"We took the donations, business as usual, since we certainly didn't want to tip off two high-profile police officers that they were under investigation," Rutherford said.
After the arrests were announced last month, Rutherford said he made $10,000 in donations to two veterans' organizations.
Jacksonville city councilman Clark said he knew some of the Allied Veterans business owners initially from their offer three years ago to pay for a city Veterans Day parade that was threatened by budget cuts. The city ended up coming up with the money for the parade. But he said he didn't know all of the affiliated donors.
"At $500 a pop, the amount of checks it takes to raise $100,000, you just can't know everybody," Clark said.
Mario Rubio, a city council candidate and brother of U.S. Sen. Marco Rubio, received $850.
Candidates in Palm Beach County, where commissioners in early 2012 approved a yearlong moratorium on the opening of new Internet cafes in unincorporated areas, received almost $15,000. Most went to the local state attorney, Dave Aronberg. County commissioners allowed the ban to expire late last year.
A spokesman said Aronberg never took a position on the moratorium and said he knew of no Internet cafe cases that have come through his office since he was sworn in earlier this year. Spokesman Mike Edmondson said Aronberg believes he was supported by the Internet cafe interests because "he was more receptive to having a general conversation about Internet cafes at that particular point."
"He wasn't passionate for or against," Edmondson said.
Groups affiliated with Ramba, the Tallahassee attorney, contributed more than $15,000 to judicial, commission and property appraiser races in Brevard, Leon, Miami-Dade and Palm Beach counties. Two groups, Floridians for Internet Access and Save Our Internet Access, were political committees.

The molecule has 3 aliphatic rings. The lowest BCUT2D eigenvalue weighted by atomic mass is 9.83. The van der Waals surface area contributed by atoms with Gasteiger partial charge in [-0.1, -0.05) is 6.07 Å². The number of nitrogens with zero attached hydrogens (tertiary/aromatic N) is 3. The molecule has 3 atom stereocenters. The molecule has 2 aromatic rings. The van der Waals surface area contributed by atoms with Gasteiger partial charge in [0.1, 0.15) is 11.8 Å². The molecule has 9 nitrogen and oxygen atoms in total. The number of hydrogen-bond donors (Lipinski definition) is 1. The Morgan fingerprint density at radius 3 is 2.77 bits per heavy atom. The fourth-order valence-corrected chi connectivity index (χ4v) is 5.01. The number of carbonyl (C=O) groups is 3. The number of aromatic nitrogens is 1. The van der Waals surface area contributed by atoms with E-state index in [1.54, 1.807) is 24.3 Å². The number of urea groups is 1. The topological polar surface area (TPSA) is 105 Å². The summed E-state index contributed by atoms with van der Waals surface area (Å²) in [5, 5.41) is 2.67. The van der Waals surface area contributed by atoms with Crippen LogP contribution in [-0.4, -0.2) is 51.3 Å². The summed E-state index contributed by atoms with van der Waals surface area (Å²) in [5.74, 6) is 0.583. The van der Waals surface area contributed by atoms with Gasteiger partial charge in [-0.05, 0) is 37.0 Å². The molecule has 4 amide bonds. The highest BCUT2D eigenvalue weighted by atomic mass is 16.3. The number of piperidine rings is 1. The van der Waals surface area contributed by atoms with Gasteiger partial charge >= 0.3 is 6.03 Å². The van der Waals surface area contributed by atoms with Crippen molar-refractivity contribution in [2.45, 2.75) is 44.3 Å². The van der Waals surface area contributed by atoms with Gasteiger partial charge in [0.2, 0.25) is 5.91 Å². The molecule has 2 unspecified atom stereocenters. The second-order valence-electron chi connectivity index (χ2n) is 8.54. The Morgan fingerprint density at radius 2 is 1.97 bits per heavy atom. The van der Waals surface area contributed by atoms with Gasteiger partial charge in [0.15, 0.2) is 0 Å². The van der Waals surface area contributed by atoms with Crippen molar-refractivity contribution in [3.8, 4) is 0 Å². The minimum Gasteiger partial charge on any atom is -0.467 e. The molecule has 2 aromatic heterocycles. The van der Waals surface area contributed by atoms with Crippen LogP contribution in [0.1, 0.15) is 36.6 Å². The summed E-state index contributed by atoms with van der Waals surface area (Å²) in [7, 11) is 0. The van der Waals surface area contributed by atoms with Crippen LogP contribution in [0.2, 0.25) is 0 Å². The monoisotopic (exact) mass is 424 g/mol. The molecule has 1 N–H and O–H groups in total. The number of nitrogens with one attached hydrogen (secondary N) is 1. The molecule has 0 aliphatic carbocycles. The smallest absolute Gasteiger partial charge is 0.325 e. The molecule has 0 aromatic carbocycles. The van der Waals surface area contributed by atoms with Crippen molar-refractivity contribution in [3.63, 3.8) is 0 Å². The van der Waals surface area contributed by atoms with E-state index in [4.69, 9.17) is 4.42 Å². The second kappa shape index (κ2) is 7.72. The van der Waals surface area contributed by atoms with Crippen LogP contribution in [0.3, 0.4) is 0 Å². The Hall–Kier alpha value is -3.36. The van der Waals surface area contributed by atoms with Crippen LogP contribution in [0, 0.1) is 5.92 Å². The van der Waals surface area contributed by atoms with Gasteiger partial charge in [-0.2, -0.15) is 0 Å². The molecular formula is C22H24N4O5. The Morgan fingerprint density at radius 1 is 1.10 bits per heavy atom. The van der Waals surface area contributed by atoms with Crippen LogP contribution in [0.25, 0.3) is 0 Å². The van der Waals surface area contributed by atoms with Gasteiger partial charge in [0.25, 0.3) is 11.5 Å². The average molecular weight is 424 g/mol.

In an email, Ramba said some of the contributions were made to candidates with whom he or his clients had a long-standing relationship. He said the committees were formed to participate in the political process, just like other businesses.
"Just because the State Capitol is here doesn't mean the clients are located here," Ramba said. "Many clients have individual local relationships."
Many of the companies that made donations to local candidates had ties to Jacksonville attorney Kelly Mathis, who investigators claim was the driving force in the Allied Veterans scheme. Mathis and his law firm gave more than $5,300 to local races. In an interview, Mathis said he didn't direct the affiliates on how to make their donations.
"That was their decision," Mathis said. "I gave them legal advice."
Some candidates who received the donations from the gambling affiliates didn't keep them, skeptical of why they received the money.
Associated Press correspondent Tamara Lush in St. Petersburg, Fla., contributed to this report.
Follow Mike Schneider on Twitter at www.twitter.com/MikeSchneiderAP .
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